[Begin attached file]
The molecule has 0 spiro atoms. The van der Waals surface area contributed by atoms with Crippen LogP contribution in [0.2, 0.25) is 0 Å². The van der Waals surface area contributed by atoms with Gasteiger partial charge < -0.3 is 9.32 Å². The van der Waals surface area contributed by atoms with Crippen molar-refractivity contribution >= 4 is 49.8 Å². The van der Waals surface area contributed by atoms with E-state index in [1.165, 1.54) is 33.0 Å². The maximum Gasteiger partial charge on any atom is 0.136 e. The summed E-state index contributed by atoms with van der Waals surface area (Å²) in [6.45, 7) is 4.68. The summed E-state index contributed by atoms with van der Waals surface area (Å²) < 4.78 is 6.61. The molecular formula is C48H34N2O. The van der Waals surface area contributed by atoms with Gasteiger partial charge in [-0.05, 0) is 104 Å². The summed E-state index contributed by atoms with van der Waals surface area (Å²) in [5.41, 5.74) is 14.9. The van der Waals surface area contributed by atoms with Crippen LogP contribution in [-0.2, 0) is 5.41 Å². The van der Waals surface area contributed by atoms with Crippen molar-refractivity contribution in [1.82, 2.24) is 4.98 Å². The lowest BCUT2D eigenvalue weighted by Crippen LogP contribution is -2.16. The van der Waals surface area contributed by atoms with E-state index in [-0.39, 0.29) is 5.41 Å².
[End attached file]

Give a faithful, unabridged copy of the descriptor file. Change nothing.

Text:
The molecule has 0 spiro atoms. The van der Waals surface area contributed by atoms with Crippen LogP contribution in [0.2, 0.25) is 0 Å². The van der Waals surface area contributed by atoms with Gasteiger partial charge < -0.3 is 9.32 Å². The van der Waals surface area contributed by atoms with Crippen molar-refractivity contribution >= 4 is 49.8 Å². The van der Waals surface area contributed by atoms with E-state index in [1.165, 1.54) is 33.0 Å². The maximum Gasteiger partial charge on any atom is 0.136 e. The summed E-state index contributed by atoms with van der Waals surface area (Å²) in [6.45, 7) is 4.68. The summed E-state index contributed by atoms with van der Waals surface area (Å²) < 4.78 is 6.61. The molecular formula is C48H34N2O. The van der Waals surface area contributed by atoms with Gasteiger partial charge in [-0.05, 0) is 104 Å². The summed E-state index contributed by atoms with van der Waals surface area (Å²) in [5.41, 5.74) is 14.9. The van der Waals surface area contributed by atoms with Crippen LogP contribution in [-0.2, 0) is 5.41 Å². The van der Waals surface area contributed by atoms with Crippen molar-refractivity contribution in [1.82, 2.24) is 4.98 Å². The lowest BCUT2D eigenvalue weighted by Crippen LogP contribution is -2.16. The van der Waals surface area contributed by atoms with E-state index in [-0.39, 0.29) is 5.41 Å².